‘Not a crash’: Drop in stocks an opportunity to start investing

AN Orange financial planner said Tuesday’s stock market fall was “not a crash” and presented an opportunity for everyday investors to get into the market.

The Australian stock exchange dropped more than three per cent on Tuesday following a plunge in the US stocks over the weekend.

The US market suffered its biggest fall in two years, with the Dow Jones – a stock market index of thirty major companies – plummeted almost 666 points.

Despite the widespread panic as news of the drop broke on Tuesday morning, certified financial planner Peter Roan said it is often the nature of the Australian market to mimic trends in the US and this dip provided prospects for investors, not reason to panic.

“It’s not a crash,” said Mr Roan.

“The US stock market has boomed under Trump and the Australian economy is doing quite well.”

Mr Roan said the drop in stocks presented an opportunity for people who may have previously been locked out of the market.

“Now is the time to accumulate,” said Mr Roan.

“The way to make money is to buy something that is cheaper than what it is worth. With prices low that time is now for those wishing to invest.”

Peter Roan.

Peter Roan.

Mr Roan said that it is often human instinct to begin thinking about cashing out when people hear that the market is in trouble, but this course of action could result in a lower return for the individual, as well as having a detrimental effect on the market.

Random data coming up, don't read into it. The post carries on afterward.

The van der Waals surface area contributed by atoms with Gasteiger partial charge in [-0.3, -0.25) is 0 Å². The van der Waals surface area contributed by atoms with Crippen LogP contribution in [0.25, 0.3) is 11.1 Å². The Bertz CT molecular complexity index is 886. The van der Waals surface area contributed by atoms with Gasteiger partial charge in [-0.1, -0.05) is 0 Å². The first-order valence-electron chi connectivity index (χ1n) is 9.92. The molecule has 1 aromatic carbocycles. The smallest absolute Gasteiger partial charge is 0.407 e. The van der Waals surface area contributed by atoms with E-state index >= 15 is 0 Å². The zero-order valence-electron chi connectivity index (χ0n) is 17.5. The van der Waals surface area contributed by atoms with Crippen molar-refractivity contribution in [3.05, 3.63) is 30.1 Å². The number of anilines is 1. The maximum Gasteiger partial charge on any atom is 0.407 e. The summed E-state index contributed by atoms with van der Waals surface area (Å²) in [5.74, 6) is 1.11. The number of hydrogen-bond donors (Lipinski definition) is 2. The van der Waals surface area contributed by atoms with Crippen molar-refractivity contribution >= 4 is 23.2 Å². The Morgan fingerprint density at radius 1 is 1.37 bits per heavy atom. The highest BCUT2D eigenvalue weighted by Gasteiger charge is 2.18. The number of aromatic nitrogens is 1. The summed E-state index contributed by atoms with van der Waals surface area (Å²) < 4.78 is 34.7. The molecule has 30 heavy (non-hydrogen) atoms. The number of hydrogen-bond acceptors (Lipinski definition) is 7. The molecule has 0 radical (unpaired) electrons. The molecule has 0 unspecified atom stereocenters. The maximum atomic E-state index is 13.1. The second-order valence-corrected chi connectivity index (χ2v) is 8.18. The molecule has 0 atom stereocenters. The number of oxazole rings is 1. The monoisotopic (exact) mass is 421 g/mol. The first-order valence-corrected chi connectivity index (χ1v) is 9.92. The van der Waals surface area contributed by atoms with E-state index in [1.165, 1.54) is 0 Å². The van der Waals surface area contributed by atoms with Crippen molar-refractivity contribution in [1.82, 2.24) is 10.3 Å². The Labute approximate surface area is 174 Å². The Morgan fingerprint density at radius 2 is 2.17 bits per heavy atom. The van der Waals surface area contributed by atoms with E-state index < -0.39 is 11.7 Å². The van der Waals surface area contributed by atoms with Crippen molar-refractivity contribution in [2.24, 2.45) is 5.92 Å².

Mr Roan suggested that Warren Buffett – often cited as the world’s most successful investor – offered the best advice to those feeling uneasy at watching their investments losing value.

“Mr Buffet said, ‘Market volatility only serves to move wealth from the impatient to the patient,’ Mr Roan explained.

“In this instance, if people are impatient and sell up they may lose money. By staying the course or picking up shares at cheaper prices they can ride out this hiccup.”

Mr Roan said there were a few questions everyone should be asking their financial advisors.

“I’d suggest for people to ask their advisors, ‘is my portfolio positioned to take advantage of any upsides that may now occur? Have I got the funds to take advantage of this current dip in the markets?’” said Mr Roan.

Mr Roan said with no two stock portfolios the same investors would need to closely examine their options.

“The hardest thing to do is actually the logical thing, which is to hold on to your stocks and seek advice,” he said.

“For some people no action will be required. For others, now is the time to review their super and enhance their opportunities.”

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